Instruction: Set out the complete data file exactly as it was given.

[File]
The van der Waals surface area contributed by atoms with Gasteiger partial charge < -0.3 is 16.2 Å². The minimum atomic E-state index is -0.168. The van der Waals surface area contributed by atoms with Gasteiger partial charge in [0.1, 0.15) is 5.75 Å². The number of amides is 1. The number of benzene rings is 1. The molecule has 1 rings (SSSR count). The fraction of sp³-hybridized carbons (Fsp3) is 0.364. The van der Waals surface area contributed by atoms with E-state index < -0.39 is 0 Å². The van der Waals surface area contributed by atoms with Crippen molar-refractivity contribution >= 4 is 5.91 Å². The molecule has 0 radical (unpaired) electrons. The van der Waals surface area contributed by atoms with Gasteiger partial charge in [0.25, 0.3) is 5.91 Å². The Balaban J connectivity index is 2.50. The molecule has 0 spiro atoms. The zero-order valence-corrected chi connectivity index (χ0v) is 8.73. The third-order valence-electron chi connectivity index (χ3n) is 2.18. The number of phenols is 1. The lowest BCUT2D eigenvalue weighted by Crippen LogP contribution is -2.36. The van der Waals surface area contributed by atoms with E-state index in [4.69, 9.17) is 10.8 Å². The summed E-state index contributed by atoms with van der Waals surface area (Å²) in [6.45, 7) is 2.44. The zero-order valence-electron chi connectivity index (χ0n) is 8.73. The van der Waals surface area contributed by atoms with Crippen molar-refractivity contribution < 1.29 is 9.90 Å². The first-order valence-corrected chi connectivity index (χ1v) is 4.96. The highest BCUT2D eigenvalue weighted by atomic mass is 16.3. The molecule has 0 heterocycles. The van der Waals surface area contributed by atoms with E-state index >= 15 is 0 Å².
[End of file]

The van der Waals surface area contributed by atoms with Gasteiger partial charge < -0.3 is 16.2 Å². The minimum atomic E-state index is -0.168. The van der Waals surface area contributed by atoms with Gasteiger partial charge in [0.1, 0.15) is 5.75 Å². The number of amides is 1. The number of benzene rings is 1. The molecule has 1 rings (SSSR count). The fraction of sp³-hybridized carbons (Fsp3) is 0.364. The van der Waals surface area contributed by atoms with E-state index < -0.39 is 0 Å². The van der Waals surface area contributed by atoms with Crippen molar-refractivity contribution >= 4 is 5.91 Å². The molecule has 0 radical (unpaired) electrons. The van der Waals surface area contributed by atoms with Gasteiger partial charge in [0.25, 0.3) is 5.91 Å². The Balaban J connectivity index is 2.50. The molecule has 0 spiro atoms. The zero-order valence-corrected chi connectivity index (χ0v) is 8.73. The third-order valence-electron chi connectivity index (χ3n) is 2.18. The number of phenols is 1. The lowest BCUT2D eigenvalue weighted by Crippen LogP contribution is -2.36. The van der Waals surface area contributed by atoms with E-state index in [4.69, 9.17) is 10.8 Å². The summed E-state index contributed by atoms with van der Waals surface area (Å²) in [6.45, 7) is 2.44. The zero-order valence-electron chi connectivity index (χ0n) is 8.73. The van der Waals surface area contributed by atoms with Crippen molar-refractivity contribution < 1.29 is 9.90 Å². The first-order valence-corrected chi connectivity index (χ1v) is 4.96. The highest BCUT2D eigenvalue weighted by atomic mass is 16.3. The molecule has 0 heterocycles. The van der Waals surface area contributed by atoms with E-state index >= 15 is 0 Å².